Josh Wine brand, better known as Josh Cellars, is no doubt a big player in the wine industry. Set to sell millions of wine bottles and cases this year, it would seem like the brand has always dominated the wine market.
But a quick review of the brand’s history will show that is simply not the case.
This July, Josh Cellars was featured in the North Bay Business Journal, a news outlet based in Santa Rosa California. While the article in part explained how successful the Josh wine brand had become, it was also in some ways a review of more humble, even troubling, beginnings.
From the start, Josh wine brand seemed to hold promise–started by Joe Carr now two decades ago, Carr was at the time a budding, though young sommelier, who first became enamored with wine during his employment at a French restaurant.
From there, Carr hesitated to venture to make his own company, though he’d developed wine lists that were held in public acclaim. It was the terrorist attacks of September 11th, he said, that convinced him to pursue his dreams.
By 2005, Josh wine brands released its first Cabernet Sauvignon. A year later, Freemark Abbey, who was helping fund the upstart, filed for bankruptcy. (As it so happens, that winery is now, years later, back up and operating again.)
After a period of four years, though, the Josh wine brand would become Josh Cellars, which was the beginning of a several-year journey to rise in popularity.
In this review, we’ll be tracking how Josh Wine became the brand it is today, but more importantly, taking a look at the variety, and quality of the wine being offered.
So if you’ve ever seen the Josh wine brand and been curious whether it’s worthwhile or not, read on.
Does a wine label or brand matter?
Maybe you’re relatively new to drinking wine, or you prefer a casual approach–for whatever reason, who may be wondering if the fuss over a wine label or brand really matters that much.
While it’s true that quality wine can come from less quickly recognized labels, it’s also true that a wine label can say a lot about the wine you’re purchasing.
Technically, a wine brand is a way to indicate that a wine is not from a certain region or grape. True champagne from France can’t be considered brand wine truly, for instance, because it must originate from a specific region and be produced in a particular way.
As Dr. Jamie Goodie, who regularly writes for and about wine and also holds a Ph.D. in Plant Biology, explains, branded wines indicate that a company buys in or owns grapes and land from disparate regions.
Why does it matter if a wine is considered a brand or label wine?
Admittedly, there are rather contrasting opinions when it comes to brand wine. Brand wine most often is categorized as a commodity wine.
Commodity wines typical are sold mass commercial and tend to run less expensive than single-origin wines. Vineyard based wines tend to limit themselves to a few grape varieties, a specific processing method and are often produced at a smaller scale.
To summarize, commodity wines:
- Tend to be sold more mass-market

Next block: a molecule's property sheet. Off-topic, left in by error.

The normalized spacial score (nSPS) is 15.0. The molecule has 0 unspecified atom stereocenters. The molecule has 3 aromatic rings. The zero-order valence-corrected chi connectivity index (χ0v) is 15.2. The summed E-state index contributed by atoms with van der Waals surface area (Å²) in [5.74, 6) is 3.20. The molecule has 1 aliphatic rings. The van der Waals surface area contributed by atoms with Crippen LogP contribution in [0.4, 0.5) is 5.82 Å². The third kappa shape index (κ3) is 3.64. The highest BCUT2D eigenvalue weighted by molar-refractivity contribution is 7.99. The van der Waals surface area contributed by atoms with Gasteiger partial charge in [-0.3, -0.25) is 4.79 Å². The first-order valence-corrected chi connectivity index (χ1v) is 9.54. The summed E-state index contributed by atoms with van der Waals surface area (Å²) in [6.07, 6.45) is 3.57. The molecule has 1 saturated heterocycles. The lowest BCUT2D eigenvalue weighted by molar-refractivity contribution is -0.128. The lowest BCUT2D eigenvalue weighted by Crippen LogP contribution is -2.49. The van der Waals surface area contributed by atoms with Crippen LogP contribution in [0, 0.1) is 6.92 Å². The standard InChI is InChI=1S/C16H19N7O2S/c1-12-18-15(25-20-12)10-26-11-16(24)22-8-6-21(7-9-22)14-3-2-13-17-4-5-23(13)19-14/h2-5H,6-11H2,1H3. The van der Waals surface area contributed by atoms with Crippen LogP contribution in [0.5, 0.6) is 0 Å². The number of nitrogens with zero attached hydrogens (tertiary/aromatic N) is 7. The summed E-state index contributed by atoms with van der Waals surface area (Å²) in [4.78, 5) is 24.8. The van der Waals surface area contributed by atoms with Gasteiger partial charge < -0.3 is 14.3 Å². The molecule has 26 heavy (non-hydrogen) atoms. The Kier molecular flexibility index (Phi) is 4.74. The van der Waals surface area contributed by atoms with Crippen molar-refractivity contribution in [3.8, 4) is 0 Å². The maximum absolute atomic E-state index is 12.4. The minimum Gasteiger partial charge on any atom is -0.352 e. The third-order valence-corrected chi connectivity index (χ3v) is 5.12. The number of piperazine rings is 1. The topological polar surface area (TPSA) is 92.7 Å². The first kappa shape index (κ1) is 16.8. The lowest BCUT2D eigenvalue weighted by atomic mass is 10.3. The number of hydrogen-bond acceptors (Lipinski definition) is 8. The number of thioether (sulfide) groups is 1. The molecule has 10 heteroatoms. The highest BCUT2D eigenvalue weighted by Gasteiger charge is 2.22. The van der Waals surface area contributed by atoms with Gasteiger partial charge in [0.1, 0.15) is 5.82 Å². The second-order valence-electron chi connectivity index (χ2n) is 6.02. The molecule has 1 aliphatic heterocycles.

- Tend to be especially affordable
- Are not tied to a specific vineyard, grape, or method of processing
- Are also called brand wines
- May be more easily recognized by those who don’t regularly drink wine
What is terroir wine?
The opposite, so to speak, of a commodity wine, is a terroir wine. As the name implies, terroir wines are wines that are specifically linked to a certain ‘terroir,’ or land.
A definition for the term ‘terroir’ alone is “set of all environmental factors that affect a crop’s phenotype, including unique environment contexts, farming practices, and a crop’s specific growth habitat”, according to Stephen Tanzer, wine critic and editor for Vinous.
In French, the word terroir simply means ‘a sense of place’. A terroir wine is said to exhibit characteristics unique to a certain location and climate.
Much of wine selection involves different principles of terroir to a certain extent. Climate and soil do in fact play a role in how the wine tastes:
- Warm climate wines, including those from Argentina, Australia, Greek Isles, South Africa, and Southern parts of Italy, France, Portugal, and Spain tend to:
- Have less acidity
- Present as more fruit-forward
- Cool Climate wines, including those from Oregon, Chile, New Zealand, Germany, and Northern regions of Italy, France, Spain, and Greece tend to:
- Have higher acidity
- Present notable tartness
Soil also is a part of terroir wines, and impacts both how grapes are grown, and ultimately, how the wines taste:
- Sandy soils tend to produce wines with low levels of tannin, softer hues, and pleasant profile
- Silt soils tend to result in wines with light acidity and a balanced, smooth finish
- Loam, which is comprised of sand, clay, and silt, tends to produce wine that is less flavorful
- Clay soils mostly result in heavier, robust wines; an example includes Tempranillo from Spain.
So what are the advantages or disadvantages of terroir vs brand wine?
Taken together, along with other factors, the theory of terroir wine is that you’ll be presented with more distinct wine. Terroir wine tends to be arguably more consistent in terms of knowing what to expect. For instance, Merlot from brand wine can vary quite a bit in terms of flavors and other characteristics, but with terroir Merlot, you’ll arguably know more what to expect when selecting from a certain region.
That said, brand wines such as Josh Cellars certainly have a place in the wine industry. They tend to be more affordable, easier to find, and also tend to be very drinkable. If you’re entertaining for a larger crowd, sometimes it’s simply more practical to opt for a wine brand. It might also be more practical for everyday occasions.
How do I know if a wine brand is any good?
Perhaps the greatest concern, as we’ve already hinted, is that wine brands do vary in quality quite a bit, so it takes some careful selection to find one that’s a good purchase.
The criteria we’ll be using for our review of the Josh wine brand include:
- Company History and Reputation
- Wine Selection
- What varieties are offered
- Where are the grapes grown
- Where is the wine produced
- How is the wine sourced
- Do the labels include tasting notes, flavor profiles, levels of acidity and other characteristics
- Are there any vintage options, and, if so, how was the wine aged
- Is there any information about the wine production process
- How can wine be purchased, and where
- Is there an option to visit in person
Is the Josh wine brand worth my time?
Now onto our review of Josh Cellars. We’ll be using the criteria we indicated above and taking a look at how the wine brand fares on every factor. In the end, we’ll tell you whether or not it’s a wine brand you’ll want to consider.
While we’ve already discussed the company history, let’s review and dive in a bit further. Josh Cellars was founded by Josh Carr, who started off as a sommelier at a French Restaurant. Though he released his first wine in 2005, it was not until 2009, after some mishaps, that Josh Cellars really launched. At that time, Mr. Carr was selling cases from his van.